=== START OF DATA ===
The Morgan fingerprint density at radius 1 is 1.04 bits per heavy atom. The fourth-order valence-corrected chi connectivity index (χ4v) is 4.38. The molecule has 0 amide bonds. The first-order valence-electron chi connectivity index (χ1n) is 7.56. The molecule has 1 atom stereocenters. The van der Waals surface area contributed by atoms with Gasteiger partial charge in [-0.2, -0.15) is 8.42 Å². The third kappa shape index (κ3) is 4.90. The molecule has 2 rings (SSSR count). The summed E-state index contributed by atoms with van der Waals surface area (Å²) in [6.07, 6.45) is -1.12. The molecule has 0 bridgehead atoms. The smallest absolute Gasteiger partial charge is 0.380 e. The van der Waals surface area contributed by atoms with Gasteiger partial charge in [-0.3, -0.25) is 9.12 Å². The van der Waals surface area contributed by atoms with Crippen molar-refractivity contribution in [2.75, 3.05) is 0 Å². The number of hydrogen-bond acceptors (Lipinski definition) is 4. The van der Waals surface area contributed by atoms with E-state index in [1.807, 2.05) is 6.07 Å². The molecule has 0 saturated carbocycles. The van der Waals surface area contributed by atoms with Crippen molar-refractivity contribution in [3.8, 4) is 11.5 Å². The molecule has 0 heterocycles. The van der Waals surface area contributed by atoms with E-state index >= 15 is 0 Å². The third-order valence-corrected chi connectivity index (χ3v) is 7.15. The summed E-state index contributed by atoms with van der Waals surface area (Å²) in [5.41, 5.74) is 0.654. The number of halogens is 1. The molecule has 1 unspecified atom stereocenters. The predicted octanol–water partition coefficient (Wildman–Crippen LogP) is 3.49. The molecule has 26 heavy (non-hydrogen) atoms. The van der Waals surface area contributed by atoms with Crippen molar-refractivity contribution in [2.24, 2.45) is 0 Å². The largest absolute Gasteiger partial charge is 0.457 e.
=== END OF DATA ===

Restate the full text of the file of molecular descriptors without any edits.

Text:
The Morgan fingerprint density at radius 1 is 1.04 bits per heavy atom. The fourth-order valence-corrected chi connectivity index (χ4v) is 4.38. The molecule has 0 amide bonds. The first-order valence-electron chi connectivity index (χ1n) is 7.56. The molecule has 1 atom stereocenters. The van der Waals surface area contributed by atoms with Gasteiger partial charge in [-0.2, -0.15) is 8.42 Å². The third kappa shape index (κ3) is 4.90. The molecule has 2 rings (SSSR count). The summed E-state index contributed by atoms with van der Waals surface area (Å²) in [6.07, 6.45) is -1.12. The molecule has 0 bridgehead atoms. The smallest absolute Gasteiger partial charge is 0.380 e. The van der Waals surface area contributed by atoms with Gasteiger partial charge in [-0.3, -0.25) is 9.12 Å². The van der Waals surface area contributed by atoms with Crippen molar-refractivity contribution in [2.75, 3.05) is 0 Å². The number of hydrogen-bond acceptors (Lipinski definition) is 4. The van der Waals surface area contributed by atoms with E-state index in [1.807, 2.05) is 6.07 Å². The molecule has 0 saturated carbocycles. The van der Waals surface area contributed by atoms with Crippen molar-refractivity contribution in [3.8, 4) is 11.5 Å². The molecule has 0 heterocycles. The van der Waals surface area contributed by atoms with E-state index >= 15 is 0 Å². The third-order valence-corrected chi connectivity index (χ3v) is 7.15. The summed E-state index contributed by atoms with van der Waals surface area (Å²) in [5.41, 5.74) is 0.654. The number of halogens is 1. The molecule has 1 unspecified atom stereocenters. The predicted octanol–water partition coefficient (Wildman–Crippen LogP) is 3.49. The molecule has 26 heavy (non-hydrogen) atoms. The van der Waals surface area contributed by atoms with Crippen molar-refractivity contribution in [2.24, 2.45) is 0 Å². The largest absolute Gasteiger partial charge is 0.457 e.